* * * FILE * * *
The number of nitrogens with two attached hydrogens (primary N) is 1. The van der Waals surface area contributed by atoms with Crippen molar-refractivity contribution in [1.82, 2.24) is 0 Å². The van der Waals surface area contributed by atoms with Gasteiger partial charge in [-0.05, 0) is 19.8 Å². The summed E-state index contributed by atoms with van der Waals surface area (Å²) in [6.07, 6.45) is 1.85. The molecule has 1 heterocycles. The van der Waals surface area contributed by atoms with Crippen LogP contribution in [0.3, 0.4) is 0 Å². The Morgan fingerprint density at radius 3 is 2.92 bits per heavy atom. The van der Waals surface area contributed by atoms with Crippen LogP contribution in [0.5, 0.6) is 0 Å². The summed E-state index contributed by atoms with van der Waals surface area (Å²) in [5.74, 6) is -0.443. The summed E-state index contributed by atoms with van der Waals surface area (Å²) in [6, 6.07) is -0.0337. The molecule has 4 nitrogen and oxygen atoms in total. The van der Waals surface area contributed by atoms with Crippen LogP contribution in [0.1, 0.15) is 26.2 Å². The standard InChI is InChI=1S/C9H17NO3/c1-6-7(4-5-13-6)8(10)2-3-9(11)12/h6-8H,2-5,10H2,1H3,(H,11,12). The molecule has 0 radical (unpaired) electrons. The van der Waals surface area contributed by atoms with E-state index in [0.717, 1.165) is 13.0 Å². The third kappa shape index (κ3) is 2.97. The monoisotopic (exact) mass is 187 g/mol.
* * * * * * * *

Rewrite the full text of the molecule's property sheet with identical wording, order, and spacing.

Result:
The number of nitrogens with two attached hydrogens (primary N) is 1. The van der Waals surface area contributed by atoms with Crippen molar-refractivity contribution in [1.82, 2.24) is 0 Å². The van der Waals surface area contributed by atoms with Gasteiger partial charge in [-0.05, 0) is 19.8 Å². The summed E-state index contributed by atoms with van der Waals surface area (Å²) in [6.07, 6.45) is 1.85. The molecule has 1 heterocycles. The van der Waals surface area contributed by atoms with Crippen LogP contribution in [0.3, 0.4) is 0 Å². The Morgan fingerprint density at radius 3 is 2.92 bits per heavy atom. The van der Waals surface area contributed by atoms with Crippen LogP contribution in [0.5, 0.6) is 0 Å². The summed E-state index contributed by atoms with van der Waals surface area (Å²) in [5.74, 6) is -0.443. The summed E-state index contributed by atoms with van der Waals surface area (Å²) in [6, 6.07) is -0.0337. The molecule has 4 nitrogen and oxygen atoms in total. The van der Waals surface area contributed by atoms with Crippen LogP contribution in [0.1, 0.15) is 26.2 Å². The standard InChI is InChI=1S/C9H17NO3/c1-6-7(4-5-13-6)8(10)2-3-9(11)12/h6-8H,2-5,10H2,1H3,(H,11,12). The molecule has 0 radical (unpaired) electrons. The van der Waals surface area contributed by atoms with E-state index in [0.717, 1.165) is 13.0 Å². The third kappa shape index (κ3) is 2.97. The monoisotopic (exact) mass is 187 g/mol.